Staring down the Smart Switch

Walking over the Pyrmont Bridge this sunny Sydney morning I make my last ever call on my old phone. It goes to voicemail. So much for nostalgia. But this isn’t about me tossing the device into the water below. Instead I’m on my way to the Samsung Experience Store in George St to upgrade my digital life to a Galaxy Note8.

“Do bigger things,” the sign says, appropriately big in the window, as I head into the Android universe. The Note8 is indeed a formidably-sized phone in every respect, but that’s not what I’m thinking as I step over the threshold.

What I want to be confident about today as I prepare for the transition is that my photos, videos, contacts, messages and everything else make it with me across the divide, unscathed and ready for immediate use.

My appointment is set for 11am as I meet my Samsung Smart Switch assistant instore. Brandishing a box cutter, he gets ready for the operation and swiftly unpacks the gleaming maple gold device. I agree to all the Ts and Cs as we fire up the Smart Switch app. It’s 11.10am when we connect the devices side by side and I step into the unknown with my trusty Samsung store guide.

“The easiest way to think about Android is as a personal PC,” he says. “You customise the phone to your own preferences through Android.”

One of the first decisions to make here is on security. I hadn’t used biometrics to unlock my devices before and decide it’s high time to give it a try. My last iris scan was several years ago at US customs in Los Angeles, under the watchful eye of the President. Today I give this new device my best Clint Eastwood stare. I’m confident it will register and let me in.

Happily, it makes my day, and all works out just fine.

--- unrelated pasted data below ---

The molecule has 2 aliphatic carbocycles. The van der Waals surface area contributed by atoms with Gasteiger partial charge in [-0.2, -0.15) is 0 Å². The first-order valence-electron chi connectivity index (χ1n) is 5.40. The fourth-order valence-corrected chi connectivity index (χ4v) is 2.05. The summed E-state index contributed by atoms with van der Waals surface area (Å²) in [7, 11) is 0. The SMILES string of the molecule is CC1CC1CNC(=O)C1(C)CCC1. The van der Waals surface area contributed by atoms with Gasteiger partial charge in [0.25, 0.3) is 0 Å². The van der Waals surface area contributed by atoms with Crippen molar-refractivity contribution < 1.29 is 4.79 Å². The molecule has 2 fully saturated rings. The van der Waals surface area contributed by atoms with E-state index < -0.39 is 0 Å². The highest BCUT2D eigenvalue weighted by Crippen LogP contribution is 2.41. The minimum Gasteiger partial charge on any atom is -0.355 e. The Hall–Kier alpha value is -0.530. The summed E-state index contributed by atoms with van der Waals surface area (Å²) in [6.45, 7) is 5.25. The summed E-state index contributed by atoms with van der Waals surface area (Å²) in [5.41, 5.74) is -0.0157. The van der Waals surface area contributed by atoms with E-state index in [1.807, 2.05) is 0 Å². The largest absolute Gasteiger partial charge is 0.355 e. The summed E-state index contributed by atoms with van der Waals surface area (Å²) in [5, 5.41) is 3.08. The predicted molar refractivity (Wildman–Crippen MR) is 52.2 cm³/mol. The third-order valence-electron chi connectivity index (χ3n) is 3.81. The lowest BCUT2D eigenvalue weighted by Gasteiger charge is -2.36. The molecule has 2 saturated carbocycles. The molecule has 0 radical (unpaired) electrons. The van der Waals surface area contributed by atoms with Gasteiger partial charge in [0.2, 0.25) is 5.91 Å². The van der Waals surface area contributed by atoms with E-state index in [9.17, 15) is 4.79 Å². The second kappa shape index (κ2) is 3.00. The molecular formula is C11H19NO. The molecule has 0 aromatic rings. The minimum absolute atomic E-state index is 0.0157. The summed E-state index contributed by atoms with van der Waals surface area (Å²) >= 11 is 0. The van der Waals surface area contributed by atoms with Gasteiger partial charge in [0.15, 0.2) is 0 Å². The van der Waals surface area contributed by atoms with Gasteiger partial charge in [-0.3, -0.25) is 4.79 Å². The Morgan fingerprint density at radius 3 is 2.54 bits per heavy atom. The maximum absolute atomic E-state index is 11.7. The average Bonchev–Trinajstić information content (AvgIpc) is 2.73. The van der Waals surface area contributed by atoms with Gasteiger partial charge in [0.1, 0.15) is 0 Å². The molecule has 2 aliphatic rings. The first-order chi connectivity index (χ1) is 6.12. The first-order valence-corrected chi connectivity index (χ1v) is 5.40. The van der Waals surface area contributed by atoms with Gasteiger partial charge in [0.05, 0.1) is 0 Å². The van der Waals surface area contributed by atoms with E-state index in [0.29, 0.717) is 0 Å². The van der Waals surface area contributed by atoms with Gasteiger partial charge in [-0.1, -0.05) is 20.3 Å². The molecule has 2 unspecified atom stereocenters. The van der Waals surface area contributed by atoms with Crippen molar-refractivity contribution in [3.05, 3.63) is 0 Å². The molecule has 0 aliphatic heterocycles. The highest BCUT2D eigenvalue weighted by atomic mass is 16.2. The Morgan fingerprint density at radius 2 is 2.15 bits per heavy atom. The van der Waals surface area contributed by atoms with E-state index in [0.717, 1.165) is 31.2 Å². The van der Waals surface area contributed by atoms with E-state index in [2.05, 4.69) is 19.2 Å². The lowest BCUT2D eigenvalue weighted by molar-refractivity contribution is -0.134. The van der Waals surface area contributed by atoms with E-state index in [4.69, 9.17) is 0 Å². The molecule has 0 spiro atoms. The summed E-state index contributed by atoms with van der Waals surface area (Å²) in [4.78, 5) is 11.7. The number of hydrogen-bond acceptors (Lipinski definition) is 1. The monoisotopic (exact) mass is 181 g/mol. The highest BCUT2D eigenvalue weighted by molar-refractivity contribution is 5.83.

Now that I’m here I get set to meet Bixby – Samsung’s voice activated personal assistant AI – and the Samsung Health app which will be tracking my steps and other vitals henceforth.[1]

The customisable “Always On Display” gives me the date, time and charge immediately. The screen also transforms into a writing pad to pin notes using the S Pen stylus contained in the discreet slot in the base. “Think of it like your mouse,” my guide says, as I try for the first time to tap my way through the array of features.

The impressive camera offers the SLR-style “Live Focus” option to create professional shots: adjust your depth of field and have a sharp subject popping in a softer, blurred background. And with the phone resistant up to 1.5m depth in fresh water for up to 30 minutes I start planning where I’ll be taking my first underwater snaps.

Then there’s Bixby Vision, which scans objects in the real world to analyse text or images, like when you have to decide on the right wine in your local restaurant or translate signs while travelling abroad.

The most immediate difference I notice on the home screen is the Samsung apps are not stored out in front. Instead you swipe up and grab whichever ones you need to customise in your dock.

It’s all fairly easy, but much like when I first tried a different operating system for my home laptop after using a PC for work, I know there will be habits to break and new muscle memory to build up.

As well as learning the appropriate stare to get past the iris security, there’s a back button and home screen button to master. It’s really a case of getting used to the subtly different ways of doing things – from making a call to binning a note – that I have been doing intuitively another way from years on a different device.

The great news is despite any initial trepidation about the data transfer, everything has come across effortlessly.[2] Each piece of content pops into the Samsung equivalent app ready for use. I’m told the process usually takes between 10 to 90 minutes depending on how much data you have to switch over. For me this was 6.57GB, with the whole process done in less than 30 minutes. It’s something you barely even notice as you learn about the new features you’ll be using each day.

One week in and I’m as intuitively comfortable with the Note8 user experience as I’ve ever been with other devices. Sure, the iris scanner can be a startling close-up selfie first thing in the morning. But the fast charging gets things powered up in less time than watching a movie and I’m still having fun exploring the multitude of features.

The only thing to really get used to now are those notifications that seem, uncannily, to know more about me than I do, popping up as I head outside for each new day.

[1] Samsung Health is for fitness/wellness information purposes and not for diagnosing, preventing, mitigating, curing, or treating disease or other medical conditions.

[2] Compatibility and transferrable data on non-Android OSs may vary. To find more, please contact Samsung.

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